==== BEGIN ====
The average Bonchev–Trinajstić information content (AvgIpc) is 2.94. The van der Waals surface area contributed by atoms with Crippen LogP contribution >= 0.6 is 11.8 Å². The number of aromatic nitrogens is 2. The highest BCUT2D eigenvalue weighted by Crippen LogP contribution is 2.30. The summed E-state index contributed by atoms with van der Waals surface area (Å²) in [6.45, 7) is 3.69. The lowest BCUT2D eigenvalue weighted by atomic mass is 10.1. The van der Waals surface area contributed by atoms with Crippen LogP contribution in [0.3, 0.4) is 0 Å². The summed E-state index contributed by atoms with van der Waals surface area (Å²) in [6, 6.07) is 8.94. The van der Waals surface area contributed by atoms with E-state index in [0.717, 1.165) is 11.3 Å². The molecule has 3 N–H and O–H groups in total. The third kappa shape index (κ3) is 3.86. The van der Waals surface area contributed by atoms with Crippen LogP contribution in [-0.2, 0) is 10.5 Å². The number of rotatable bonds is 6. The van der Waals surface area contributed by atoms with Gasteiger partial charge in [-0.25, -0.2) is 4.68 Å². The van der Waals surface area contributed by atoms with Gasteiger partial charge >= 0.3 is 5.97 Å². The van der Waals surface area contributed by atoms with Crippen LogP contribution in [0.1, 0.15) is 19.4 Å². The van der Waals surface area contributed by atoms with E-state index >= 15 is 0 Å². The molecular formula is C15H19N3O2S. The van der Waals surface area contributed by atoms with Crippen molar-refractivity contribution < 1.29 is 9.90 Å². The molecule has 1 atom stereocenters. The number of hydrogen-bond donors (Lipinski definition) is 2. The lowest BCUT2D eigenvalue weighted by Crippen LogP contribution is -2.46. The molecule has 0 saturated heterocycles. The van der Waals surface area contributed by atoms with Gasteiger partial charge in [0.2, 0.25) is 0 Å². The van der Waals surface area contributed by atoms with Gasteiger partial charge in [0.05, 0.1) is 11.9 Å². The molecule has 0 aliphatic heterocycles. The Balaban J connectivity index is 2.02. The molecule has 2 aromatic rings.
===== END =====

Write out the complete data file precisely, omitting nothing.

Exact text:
The average Bonchev–Trinajstić information content (AvgIpc) is 2.94. The van der Waals surface area contributed by atoms with Crippen LogP contribution >= 0.6 is 11.8 Å². The number of aromatic nitrogens is 2. The highest BCUT2D eigenvalue weighted by Crippen LogP contribution is 2.30. The summed E-state index contributed by atoms with van der Waals surface area (Å²) in [6.45, 7) is 3.69. The lowest BCUT2D eigenvalue weighted by atomic mass is 10.1. The van der Waals surface area contributed by atoms with Crippen LogP contribution in [0.3, 0.4) is 0 Å². The summed E-state index contributed by atoms with van der Waals surface area (Å²) in [6, 6.07) is 8.94. The van der Waals surface area contributed by atoms with E-state index in [0.717, 1.165) is 11.3 Å². The molecule has 3 N–H and O–H groups in total. The third kappa shape index (κ3) is 3.86. The van der Waals surface area contributed by atoms with Crippen LogP contribution in [-0.2, 0) is 10.5 Å². The number of rotatable bonds is 6. The van der Waals surface area contributed by atoms with Gasteiger partial charge in [-0.25, -0.2) is 4.68 Å². The van der Waals surface area contributed by atoms with Gasteiger partial charge >= 0.3 is 5.97 Å². The van der Waals surface area contributed by atoms with Crippen LogP contribution in [0.1, 0.15) is 19.4 Å². The van der Waals surface area contributed by atoms with E-state index >= 15 is 0 Å². The molecular formula is C15H19N3O2S. The van der Waals surface area contributed by atoms with Crippen molar-refractivity contribution < 1.29 is 9.90 Å². The molecule has 1 atom stereocenters. The number of hydrogen-bond donors (Lipinski definition) is 2. The lowest BCUT2D eigenvalue weighted by Crippen LogP contribution is -2.46. The molecule has 0 saturated heterocycles. The van der Waals surface area contributed by atoms with Gasteiger partial charge in [0.2, 0.25) is 0 Å². The van der Waals surface area contributed by atoms with Gasteiger partial charge in [0.05, 0.1) is 11.9 Å². The molecule has 0 aliphatic heterocycles. The Balaban J connectivity index is 2.02. The molecule has 2 aromatic rings.